Drug use is a topic of discussion around the world; it occurs in almost every country. While the specific kinds of drugs vary from place to place, the three most common are marijuana, heroin, and cocaine. Whether for medical, religious or recreational purposes, drugs are a part of many cultures. What varies in these cultures are the prevention and punishment for illegal use.
United States: Drug policy in the U.S. states that anyone manufacturing, distributing, selling or using illegal drugs will be prosecuted; it favors punishment over prevention. Each of the states then have penalty guidelines. These penalties usually include some amount of jail time and fine which vary depending on the type and amount of drug.
Australia: As in the United States, Australians start educating their children early on the problems drugs can cause. Starting in middle school, the children are already introduced to the dangers of drug use. Like in the United States, Australia has federal and state laws in place for possessing, using, making or selling them, or driving under the influence: marijuana, cocaine, ecstasy, and heroin. It is also illegal for shopkeepers to seel any product to a customer if the shopkeeper believes it will be used as an inhalant; however, it is not illegal to use inhalants. The punishments vary across the territories in Australia but basically, the larger amount of drugs in possession, the more severe the punishment will be.
Netherlands: While here in the United States drug abuse is a criminal issue, the Netherlands treats it as a health issue; like obesity or cancer would be. Rather than imprisoning the offender, the person is put in rehab. In this country, more money is spent on the education and treatment of drug abuse than is spent on courtroom fees. The Netherlands is also the only known country to decriminalize the use and sale of marijuana. “The sale of cannabis [marijuana] is illegal, yet coffee shops are tolerated in their sale of cannabis, if they adhere to certain criteria: no advertising, no sale of hard drugs, not selling to persons under the age of 18, not causing public nuisance and not selling more than five grams per transaction” [AHOJ-G criteria]. In other words, Netherland coffee shops sell more than just the average cup of joe.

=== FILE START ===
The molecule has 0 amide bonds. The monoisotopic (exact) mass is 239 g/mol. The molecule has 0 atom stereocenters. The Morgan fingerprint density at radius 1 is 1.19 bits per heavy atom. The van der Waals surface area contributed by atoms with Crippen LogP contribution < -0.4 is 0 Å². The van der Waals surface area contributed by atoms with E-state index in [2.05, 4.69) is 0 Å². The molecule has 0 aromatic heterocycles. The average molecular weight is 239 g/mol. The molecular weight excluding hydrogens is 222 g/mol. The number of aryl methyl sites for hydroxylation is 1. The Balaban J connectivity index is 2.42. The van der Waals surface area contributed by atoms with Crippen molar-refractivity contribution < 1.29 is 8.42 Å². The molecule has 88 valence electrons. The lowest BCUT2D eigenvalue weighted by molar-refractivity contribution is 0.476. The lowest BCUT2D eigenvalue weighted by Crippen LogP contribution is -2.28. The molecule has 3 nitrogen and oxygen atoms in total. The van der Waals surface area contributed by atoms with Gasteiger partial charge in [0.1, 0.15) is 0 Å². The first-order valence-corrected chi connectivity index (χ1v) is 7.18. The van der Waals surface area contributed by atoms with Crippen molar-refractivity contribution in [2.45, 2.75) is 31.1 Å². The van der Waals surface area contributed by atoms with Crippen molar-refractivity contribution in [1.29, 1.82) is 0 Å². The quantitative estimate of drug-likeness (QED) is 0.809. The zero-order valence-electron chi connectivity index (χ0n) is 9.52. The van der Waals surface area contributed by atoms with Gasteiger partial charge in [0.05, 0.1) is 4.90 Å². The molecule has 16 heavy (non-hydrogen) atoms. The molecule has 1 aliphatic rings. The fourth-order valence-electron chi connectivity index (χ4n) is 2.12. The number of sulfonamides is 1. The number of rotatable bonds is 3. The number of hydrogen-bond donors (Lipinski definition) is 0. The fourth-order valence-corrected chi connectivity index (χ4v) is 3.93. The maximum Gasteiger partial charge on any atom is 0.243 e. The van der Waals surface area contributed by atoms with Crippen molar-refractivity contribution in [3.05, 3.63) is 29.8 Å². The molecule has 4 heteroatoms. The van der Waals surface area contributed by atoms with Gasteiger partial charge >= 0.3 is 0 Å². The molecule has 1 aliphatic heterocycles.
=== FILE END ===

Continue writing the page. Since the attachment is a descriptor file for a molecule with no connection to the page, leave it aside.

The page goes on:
United Kingdom: Unlike in the Netherlands, if someone is caught in possession with the intent to sell, he or she is more than likely to serve a life sentence in prison. Under the Misuse of Drugs Act of 1971, these are considered punishable: “possession of a controlled drug unlawfully, possession of a controlled drug with intent to supply it, supplying or offering to supply a controlled drug (even where no charge is made for the drug), allowing premises you occupy or manage to be used unlawfully for the purpose of producing or supplying controlled drugs”. In the United Kingdom, there are three classes and depending on what class the offender is charged with determines what action is taken.
Switzerland: Switzerland is by far the most liberal in drug policies. In fact, the government provides what are called “safe injection sites”. These safe rooms give an addict the opportunity to shoot up with a clean needle in a nonthreatening environment. The Switzerland way is to monitor drug use rather than put a stop to it completely.
Germany: Germany, on the other hand, has serious penalties for sale and possession of a large quantity of drugs. However, no action is taken for small quantities of drugs for sale or in possession.
Harsh or helping, restrictions are in place for everyday citizens to regulate drug use. One common problem shared by the world, but with many different ways of solving it.